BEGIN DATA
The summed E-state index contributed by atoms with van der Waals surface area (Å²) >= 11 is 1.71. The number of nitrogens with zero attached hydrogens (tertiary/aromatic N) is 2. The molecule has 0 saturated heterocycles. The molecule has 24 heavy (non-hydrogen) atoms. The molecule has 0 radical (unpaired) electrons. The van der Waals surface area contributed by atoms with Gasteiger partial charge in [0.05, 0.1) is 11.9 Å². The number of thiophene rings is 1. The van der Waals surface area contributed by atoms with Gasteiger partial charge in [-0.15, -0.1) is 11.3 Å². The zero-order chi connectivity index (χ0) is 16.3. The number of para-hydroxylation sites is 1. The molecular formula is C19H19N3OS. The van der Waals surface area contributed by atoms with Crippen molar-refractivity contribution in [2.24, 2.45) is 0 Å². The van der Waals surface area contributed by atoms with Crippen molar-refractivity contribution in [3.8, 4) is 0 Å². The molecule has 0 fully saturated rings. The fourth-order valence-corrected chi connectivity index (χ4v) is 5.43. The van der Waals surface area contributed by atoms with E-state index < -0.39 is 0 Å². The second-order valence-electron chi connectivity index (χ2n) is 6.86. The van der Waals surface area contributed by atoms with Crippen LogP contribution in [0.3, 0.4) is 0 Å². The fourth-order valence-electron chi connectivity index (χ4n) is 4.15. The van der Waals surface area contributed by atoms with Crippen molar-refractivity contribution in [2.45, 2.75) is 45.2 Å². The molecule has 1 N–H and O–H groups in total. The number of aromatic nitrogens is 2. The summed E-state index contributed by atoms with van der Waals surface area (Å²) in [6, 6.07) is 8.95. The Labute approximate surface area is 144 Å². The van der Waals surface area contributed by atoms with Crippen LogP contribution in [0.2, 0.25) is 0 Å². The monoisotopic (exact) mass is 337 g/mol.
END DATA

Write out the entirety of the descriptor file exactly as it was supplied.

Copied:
The summed E-state index contributed by atoms with van der Waals surface area (Å²) >= 11 is 1.71. The number of nitrogens with zero attached hydrogens (tertiary/aromatic N) is 2. The molecule has 0 saturated heterocycles. The molecule has 24 heavy (non-hydrogen) atoms. The molecule has 0 radical (unpaired) electrons. The van der Waals surface area contributed by atoms with Gasteiger partial charge in [0.05, 0.1) is 11.9 Å². The number of thiophene rings is 1. The van der Waals surface area contributed by atoms with Gasteiger partial charge in [-0.15, -0.1) is 11.3 Å². The zero-order chi connectivity index (χ0) is 16.3. The number of para-hydroxylation sites is 1. The molecular formula is C19H19N3OS. The van der Waals surface area contributed by atoms with Crippen molar-refractivity contribution in [2.24, 2.45) is 0 Å². The van der Waals surface area contributed by atoms with Crippen molar-refractivity contribution in [3.8, 4) is 0 Å². The molecule has 0 fully saturated rings. The fourth-order valence-corrected chi connectivity index (χ4v) is 5.43. The van der Waals surface area contributed by atoms with E-state index < -0.39 is 0 Å². The second-order valence-electron chi connectivity index (χ2n) is 6.86. The van der Waals surface area contributed by atoms with Crippen LogP contribution in [0.3, 0.4) is 0 Å². The fourth-order valence-electron chi connectivity index (χ4n) is 4.15. The van der Waals surface area contributed by atoms with Crippen molar-refractivity contribution in [2.45, 2.75) is 45.2 Å². The molecule has 1 N–H and O–H groups in total. The number of aromatic nitrogens is 2. The summed E-state index contributed by atoms with van der Waals surface area (Å²) in [6, 6.07) is 8.95. The Labute approximate surface area is 144 Å². The van der Waals surface area contributed by atoms with Crippen LogP contribution in [0.2, 0.25) is 0 Å². The monoisotopic (exact) mass is 337 g/mol.